Most blue and green tourmalines derive their colour from traces of iron, and they are sometimes known by the trade names of indicolite for blue and verdelite for green. Less common than pink stones, they are according more expensive and sought-after. This is a strongly saturated stone with open colour, and at 15.1mm round and 14 carats in weight, it is a substantial rock. It’s going to make a fantastic ring or centrepiece for a pendant, something like this one, below. I found it on 1st dibs, and it’s not credited to any known designer, but I love how they have called it a ‘dragon’s eye’, because that’s exactly what it looks like. I also hope it shows just how fantastically beautiful and effective a large, included stone can look. The stone in this piece is a whopping 39.5 carats and both more included and less saturated than my stone but it’s nonetheless an amazing piece.
Be inspired! And do it fast before temptation gets the better of me and I filter the stone into my personal collection! To view this fabulous stone, click here. It’s in my Hong Kong shop, but it ships internationally.
That thing you do when you look at a big pile of a particular stone and wonder why no-one has bought any for a while and when you check it’s because you haven’t had it up for sale. For months! And it’s one of those stones that people generally want in a fairly steady way. Well, just FYI, I do have it; 8mm rose cut round white topaz. $10 per stone, come and get it here. A real work-horse of a stone; white topaz does not have fire, but it has brilliance and lustre – in fact topaz takes such a good polish that can feel slippery to the touch. It’s a great option for a white stone, and good value for money too.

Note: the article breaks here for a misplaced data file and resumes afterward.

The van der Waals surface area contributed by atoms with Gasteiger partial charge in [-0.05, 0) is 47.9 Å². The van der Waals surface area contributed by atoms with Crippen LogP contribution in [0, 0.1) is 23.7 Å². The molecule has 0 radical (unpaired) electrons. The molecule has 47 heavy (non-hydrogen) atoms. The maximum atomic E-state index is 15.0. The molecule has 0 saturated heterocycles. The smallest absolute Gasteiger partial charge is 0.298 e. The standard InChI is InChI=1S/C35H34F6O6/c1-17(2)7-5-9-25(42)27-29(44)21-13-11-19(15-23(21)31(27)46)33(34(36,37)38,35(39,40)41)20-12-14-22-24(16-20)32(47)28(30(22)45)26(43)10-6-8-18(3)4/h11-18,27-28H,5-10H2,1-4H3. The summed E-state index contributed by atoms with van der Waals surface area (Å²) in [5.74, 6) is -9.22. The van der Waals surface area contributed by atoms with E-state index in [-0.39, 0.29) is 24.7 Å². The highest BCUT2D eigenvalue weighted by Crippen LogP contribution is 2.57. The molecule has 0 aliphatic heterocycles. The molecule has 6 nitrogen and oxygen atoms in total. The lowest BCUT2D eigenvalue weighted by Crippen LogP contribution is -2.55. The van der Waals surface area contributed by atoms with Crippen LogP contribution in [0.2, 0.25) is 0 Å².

Out now! Our April 2017 newsletter with news about new stock – labradorite and aquamarine freeforms, plus some amazing concave cuts and lovely new rose cuts pears. Also it’s double points for shopping and introducing a friend via our points scheme – plus your friend will get a 10% discount, so there couldn’t be a better month to spread the love! We’ve got 2 newsletters: the international version and the US version, depending on which shop you use.